Jacobs Syndrome Jacobs Syndrome, also known as XYY Syndrome, is a rare genetic disorder which affects males due to an extra Y chromosome. Males with this syndrome are sometimes called super males. Klinefelter’s syndrome with an extra X-chromosome (47,XXY) and Turner’s syndrome with lack of X-chromosome material (45,X) have been named after the physicians who first described the syndromes in 1942 and 1937.
When Sandberg and co-wokers in 1961 found the chromosome constitution 47,XYY, the name became XYY males in accordance with triple-X women who have the chromosome constitution 47,XXX as first described by Jacobs and Strong in 1959.
Sometimes the additional Y chromosome is present in only some of the cells of the body, but not all. This is referred to as a mosaic form of XYY syndrome. There is no known inheritance pattern except that only males get it. In very rare instances, the syndrome has been passed from father to son, but in most cases heredity cannot be established.
XYY syndrome is a chromosomal condition which occurs only in males and is found with a frequency of one in a thousand.
Thus, in Denmark with a population of five million, there are approximately three thousand XYY males. The effect of having an extra Y chromosome in some or all cells varies between individuals. Some males with XYY syndrome show very few symptoms. The majority are never diagnosed while others may be more severely affected. It is not possible, therefore, to offer a precise prediction of the symptoms before or even immediately after the birth of each XYY boy.
Males with Jacob’s syndrome are tall, thin, have acne, and speech problems, as well as reading problems. In some cases, XYY males show learning difficulties, with slightly lowered intelligence scores for the group compared with XY males. They may have delayed speech development and have difficulties in communication. Boys with an extra Y chromosome seem to be at higher risk of having problems at school. However, regular assessment of educational achievement allows early intervention and helps to prevent secondary behavioral problems.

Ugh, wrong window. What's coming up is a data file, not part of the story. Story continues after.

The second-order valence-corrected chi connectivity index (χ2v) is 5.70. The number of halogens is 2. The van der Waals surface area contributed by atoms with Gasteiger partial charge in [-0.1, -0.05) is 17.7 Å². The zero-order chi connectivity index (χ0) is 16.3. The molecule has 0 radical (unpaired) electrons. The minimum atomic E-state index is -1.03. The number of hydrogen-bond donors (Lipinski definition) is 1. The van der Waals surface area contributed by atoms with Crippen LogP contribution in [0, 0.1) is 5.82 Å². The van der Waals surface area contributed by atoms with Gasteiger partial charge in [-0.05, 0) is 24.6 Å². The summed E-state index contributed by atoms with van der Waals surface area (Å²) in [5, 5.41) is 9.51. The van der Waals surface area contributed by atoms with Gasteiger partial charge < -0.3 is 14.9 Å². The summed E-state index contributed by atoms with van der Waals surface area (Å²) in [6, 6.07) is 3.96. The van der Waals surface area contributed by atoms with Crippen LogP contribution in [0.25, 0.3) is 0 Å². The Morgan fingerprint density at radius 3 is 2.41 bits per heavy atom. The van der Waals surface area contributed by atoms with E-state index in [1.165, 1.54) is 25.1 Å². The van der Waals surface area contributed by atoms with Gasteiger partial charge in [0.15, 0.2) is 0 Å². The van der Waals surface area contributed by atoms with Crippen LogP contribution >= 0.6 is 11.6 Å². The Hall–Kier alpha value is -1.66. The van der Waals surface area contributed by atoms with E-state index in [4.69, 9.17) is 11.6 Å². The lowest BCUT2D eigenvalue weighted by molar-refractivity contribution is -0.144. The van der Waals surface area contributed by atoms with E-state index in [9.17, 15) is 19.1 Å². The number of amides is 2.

Some XYY boys have obtained degrees at Universities. Boys with Jacobs’s syndrome often are more physically active than their brothers, and if this activity is canalized into play, sports or other physical activities with parent and other children, this fact is in no way negative. They have a tendency to a delayed mental maturation, and in connection with an increased tendency for learning-problems in school; this means a need for early and adequate stimulation.
Boys affected grow taller than average, they have a ‘growth spurt’ during childhood which results in an average height of 6’2″. During adolescence they may experience severe acne. The life expectancy for these males is about the same as everyone else’s; although they might die earlier on in life because they are prone to criminal activity due to their low intelligence level. They are not at risk for developing additional diseases because of this Syndrome. For boys that live in an unstable household, there is an increased risk of having poor social and mental problems.
This does not necessarily shorten their life span but they are often made fun of constantly. Bibliograpy • http://www. aaa. dk/TURNER/ENGELSK/XYY. HTM#intro • http://www. mamashealth. com/syndrome/jacob. asp • Abramsky, L. , and Chapple, J. 1997. 47,XXY (Klinefelter syndrome) and 47,XYY: Estimated rates of and indication for postnatal diagnosis with implications for prenatal counselling. Prenatal Diagnosis, 363-368. • Theilgaard, A. 1984. A psychological study of the personalities of XYYand XXY men. Acta Psychiatrica Scandinavica , 133.
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Jacobs Syndrome: Rare Genetic Disorder Which Affects Males. (2018, Feb 06). Retrieved from https://graduateway.com/jacobs-syndrome/